The best place to start learning about the Web Animations API is the documentation I wrote for MDN on a Mozilla Foundation grant. But it’s a big spec, and sometimes it helps to get a fast overview with some talks and slides:
- State of the Animation (recording and slides) is all about where the Web Animations API came from and what it means for the Web.
- Alice in Web Animations API Land (recording and slides) is an introduction to the API via cute Alice in Wonderland demos.
- The Web in Motion (recording and slides) gets into how animation specifically is a big deal for building the Web forward.
- The Alice in Web Animations API Land demo collection on CodePen
- Some more official Web Animations API demos
The Animation at Work Slack has an entire #WAAPI channel frequented by spec author Brian Birtles and Web Animations API enthusiasts like Dan Wilson. A great place to engage in real time conversations about the spec—a major reason I founded the Slack! Shoo, go chat.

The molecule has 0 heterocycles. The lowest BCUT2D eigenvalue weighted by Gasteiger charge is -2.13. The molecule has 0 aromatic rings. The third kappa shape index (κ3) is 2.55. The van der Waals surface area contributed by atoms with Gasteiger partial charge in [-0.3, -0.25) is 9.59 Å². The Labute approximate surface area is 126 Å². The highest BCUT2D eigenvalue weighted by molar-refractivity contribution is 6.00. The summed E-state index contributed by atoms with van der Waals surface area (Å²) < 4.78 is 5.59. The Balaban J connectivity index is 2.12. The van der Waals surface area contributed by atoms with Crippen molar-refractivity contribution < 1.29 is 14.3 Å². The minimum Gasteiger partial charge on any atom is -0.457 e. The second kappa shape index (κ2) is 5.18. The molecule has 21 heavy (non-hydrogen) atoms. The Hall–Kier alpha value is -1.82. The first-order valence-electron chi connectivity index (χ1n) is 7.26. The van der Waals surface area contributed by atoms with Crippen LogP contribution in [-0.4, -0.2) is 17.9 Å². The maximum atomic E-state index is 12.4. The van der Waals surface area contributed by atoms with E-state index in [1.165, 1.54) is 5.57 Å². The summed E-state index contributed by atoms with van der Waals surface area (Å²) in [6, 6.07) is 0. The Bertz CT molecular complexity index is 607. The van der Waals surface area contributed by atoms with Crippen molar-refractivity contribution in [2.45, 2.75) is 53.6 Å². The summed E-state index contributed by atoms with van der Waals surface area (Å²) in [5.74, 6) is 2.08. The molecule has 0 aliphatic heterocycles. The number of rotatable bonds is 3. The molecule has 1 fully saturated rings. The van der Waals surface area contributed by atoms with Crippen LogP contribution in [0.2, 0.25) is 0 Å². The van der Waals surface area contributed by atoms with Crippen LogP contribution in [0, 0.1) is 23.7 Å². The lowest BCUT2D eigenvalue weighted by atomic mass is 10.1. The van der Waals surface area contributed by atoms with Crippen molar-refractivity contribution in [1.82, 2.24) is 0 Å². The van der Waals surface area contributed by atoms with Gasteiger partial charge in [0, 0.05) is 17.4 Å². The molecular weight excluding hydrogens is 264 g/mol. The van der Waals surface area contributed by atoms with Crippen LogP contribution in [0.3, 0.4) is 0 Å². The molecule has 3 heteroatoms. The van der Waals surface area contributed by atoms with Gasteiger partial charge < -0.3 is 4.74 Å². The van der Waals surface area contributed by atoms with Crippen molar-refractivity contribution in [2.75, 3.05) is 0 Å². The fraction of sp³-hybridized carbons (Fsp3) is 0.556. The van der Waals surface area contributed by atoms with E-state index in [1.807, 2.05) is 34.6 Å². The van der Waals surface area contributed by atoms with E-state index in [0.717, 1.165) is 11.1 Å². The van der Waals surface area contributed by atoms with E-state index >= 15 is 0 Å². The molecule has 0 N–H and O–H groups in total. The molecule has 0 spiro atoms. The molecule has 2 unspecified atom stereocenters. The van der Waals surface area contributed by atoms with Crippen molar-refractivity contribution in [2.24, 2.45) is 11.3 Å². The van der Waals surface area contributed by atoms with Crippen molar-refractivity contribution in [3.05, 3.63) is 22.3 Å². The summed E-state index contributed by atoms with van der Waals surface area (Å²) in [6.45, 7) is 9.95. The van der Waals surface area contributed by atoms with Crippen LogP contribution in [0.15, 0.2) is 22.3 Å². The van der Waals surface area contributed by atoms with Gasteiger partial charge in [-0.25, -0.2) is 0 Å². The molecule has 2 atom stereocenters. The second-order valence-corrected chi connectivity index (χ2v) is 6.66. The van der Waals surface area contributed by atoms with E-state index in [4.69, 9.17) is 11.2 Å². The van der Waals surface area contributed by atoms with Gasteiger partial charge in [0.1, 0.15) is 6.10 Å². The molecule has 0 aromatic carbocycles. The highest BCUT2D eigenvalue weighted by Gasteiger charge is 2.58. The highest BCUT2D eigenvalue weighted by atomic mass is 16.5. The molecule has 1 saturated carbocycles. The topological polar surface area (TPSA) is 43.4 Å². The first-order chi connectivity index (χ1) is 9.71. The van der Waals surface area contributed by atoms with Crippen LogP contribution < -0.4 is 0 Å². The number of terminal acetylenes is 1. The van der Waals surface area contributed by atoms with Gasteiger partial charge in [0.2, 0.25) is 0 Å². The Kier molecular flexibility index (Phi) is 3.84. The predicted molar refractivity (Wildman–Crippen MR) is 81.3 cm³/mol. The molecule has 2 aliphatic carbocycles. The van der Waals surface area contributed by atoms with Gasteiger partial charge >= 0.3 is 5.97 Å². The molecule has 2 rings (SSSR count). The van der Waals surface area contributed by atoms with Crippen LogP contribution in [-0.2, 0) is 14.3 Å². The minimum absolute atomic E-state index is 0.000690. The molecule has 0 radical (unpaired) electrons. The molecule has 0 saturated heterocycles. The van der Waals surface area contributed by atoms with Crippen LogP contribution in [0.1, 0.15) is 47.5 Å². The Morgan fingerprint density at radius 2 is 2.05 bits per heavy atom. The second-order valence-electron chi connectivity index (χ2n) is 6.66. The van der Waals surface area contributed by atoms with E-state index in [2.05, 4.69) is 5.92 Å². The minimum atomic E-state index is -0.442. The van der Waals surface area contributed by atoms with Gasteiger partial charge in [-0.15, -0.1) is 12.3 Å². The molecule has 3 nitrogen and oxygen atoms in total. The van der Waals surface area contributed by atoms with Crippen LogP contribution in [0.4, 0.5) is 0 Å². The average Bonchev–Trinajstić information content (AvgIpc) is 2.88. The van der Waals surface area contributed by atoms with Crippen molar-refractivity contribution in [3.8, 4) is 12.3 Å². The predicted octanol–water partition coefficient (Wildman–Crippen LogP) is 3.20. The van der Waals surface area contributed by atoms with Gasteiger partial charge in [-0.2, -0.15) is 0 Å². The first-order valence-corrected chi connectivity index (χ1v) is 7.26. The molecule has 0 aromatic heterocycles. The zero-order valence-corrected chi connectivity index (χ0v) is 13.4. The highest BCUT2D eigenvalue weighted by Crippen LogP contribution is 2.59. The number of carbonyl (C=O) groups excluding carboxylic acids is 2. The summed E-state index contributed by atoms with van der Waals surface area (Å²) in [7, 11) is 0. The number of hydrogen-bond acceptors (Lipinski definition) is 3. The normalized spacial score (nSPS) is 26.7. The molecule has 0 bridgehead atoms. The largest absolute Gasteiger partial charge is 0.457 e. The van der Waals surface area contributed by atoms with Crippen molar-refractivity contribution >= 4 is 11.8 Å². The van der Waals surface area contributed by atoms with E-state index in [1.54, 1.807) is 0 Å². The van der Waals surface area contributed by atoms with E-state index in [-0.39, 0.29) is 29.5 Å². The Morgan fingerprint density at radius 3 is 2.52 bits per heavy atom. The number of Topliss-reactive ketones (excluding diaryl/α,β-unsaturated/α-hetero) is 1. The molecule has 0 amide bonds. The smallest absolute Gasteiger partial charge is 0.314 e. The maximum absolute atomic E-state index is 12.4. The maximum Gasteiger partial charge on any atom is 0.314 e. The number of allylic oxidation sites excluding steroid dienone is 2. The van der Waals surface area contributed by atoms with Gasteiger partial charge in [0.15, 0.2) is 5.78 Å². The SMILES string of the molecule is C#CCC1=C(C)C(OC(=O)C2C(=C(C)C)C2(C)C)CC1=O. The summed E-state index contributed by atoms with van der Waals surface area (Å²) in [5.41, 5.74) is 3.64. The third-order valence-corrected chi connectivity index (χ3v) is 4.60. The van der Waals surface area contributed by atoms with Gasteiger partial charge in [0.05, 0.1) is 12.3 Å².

How to give feedback
- On the Web Animation API’s github repository (preferred by the W3C community)
- Email firstname.lastname@example.org with subject beginning “[web-animations] … ”
- On IRC: irc.w3.org#webanimations
- On the Animation at Work Slack’s #WAAPI channel.
It’s a big API, so while Firefox 48 and Chrome have The MDN documentation provides the most up-to-date, granular, and accurate feature support information.
Beware: Our beloved CanIUse.com is not a reliable source for compatibility as it does not report in detail on which features are implemented in which browsers. There is a manual test you can do yourself just to be sure.
Want to talk web animations?
And of course, if you want to talk about Web animation or need help wrangling it, shoot me an email!